Winter says it also depends on your relationship with your boss as well as the type of company you are starting on your own. “I always found it is best to be open and honest with your boss. However, if the business is not at all related to your current job, and could in no way be seen as a threat, you do not have to tell them unless you want to,” she says.
Also keep in mind your current company’s policy on moonlighting. “Some employers are very strict about moonlighting and others are more lenient. You are going to have to market your business to build a customer base, so don’t be surprised if your boss finds out about your venture eventually. Keep in mind that you will have to talk to your boss at some point about your business. You need to decide if you would rather do it on your terms or theirs,” says Eisenbrandt.
But leave your full-time job as gracefully as possible. “You avoid burning bridges by being considerate. Give a reasonable amount of notice of when you are planning to leave. Try not to leave during an awkward or very busy time for your company. Train a replacement so there is a smooth transition. Offer to help even when gone in case the new person has questions or there are loose ends, etc.,” says Pierce.
Make sure to give proper notice. “Always give and fulfill your two-week notice. Let your boss know you can help when needed, or are open to assisting with anything they need. Give them your email address to reach you if needed. Leave on good terms,” says Winter.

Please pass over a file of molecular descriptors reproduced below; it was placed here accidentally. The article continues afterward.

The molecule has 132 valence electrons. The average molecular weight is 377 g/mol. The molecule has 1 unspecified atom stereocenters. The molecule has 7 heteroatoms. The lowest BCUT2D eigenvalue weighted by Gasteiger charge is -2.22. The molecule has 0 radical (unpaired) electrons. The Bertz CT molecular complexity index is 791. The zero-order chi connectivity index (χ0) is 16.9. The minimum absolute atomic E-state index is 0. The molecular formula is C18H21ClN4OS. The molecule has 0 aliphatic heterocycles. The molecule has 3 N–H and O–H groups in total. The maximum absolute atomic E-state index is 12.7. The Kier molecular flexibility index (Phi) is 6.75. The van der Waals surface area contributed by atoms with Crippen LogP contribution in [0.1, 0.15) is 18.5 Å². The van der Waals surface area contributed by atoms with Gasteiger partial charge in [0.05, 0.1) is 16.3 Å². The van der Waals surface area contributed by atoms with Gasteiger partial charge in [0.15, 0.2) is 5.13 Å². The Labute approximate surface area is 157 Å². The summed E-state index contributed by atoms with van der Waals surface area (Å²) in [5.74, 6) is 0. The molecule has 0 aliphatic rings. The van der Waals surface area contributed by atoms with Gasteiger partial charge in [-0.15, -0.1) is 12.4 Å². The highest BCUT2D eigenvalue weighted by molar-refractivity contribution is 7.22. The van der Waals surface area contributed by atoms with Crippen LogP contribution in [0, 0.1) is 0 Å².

Bottom line: don’t be afraid to follow your passion. “Be fearless,” says Chang. “Your foundation is your belief that you can make it happen and be successful…it is what carries you through the challenges. As an entrepreneur, you have to be able to take risks and keep reinventing yourself as the market shifts.”
Chang also runs For Life Inc., a nonprofit she is creating to house three existing philanthropy health projects: Jamaica for Life, LA for Life and Cape Verde for Life. “Jamaica for Life and Cape Verde for Life are “developing world” models aiming to assist families with basic health needs food, clean drinking water, safe shelter, medical assistance as well as provide resources that will move them out of their economic positions. LA for Life is a U.S.-based model that aims to lower the obesity rate and increase health awareness within African American and Latino communities,” she says.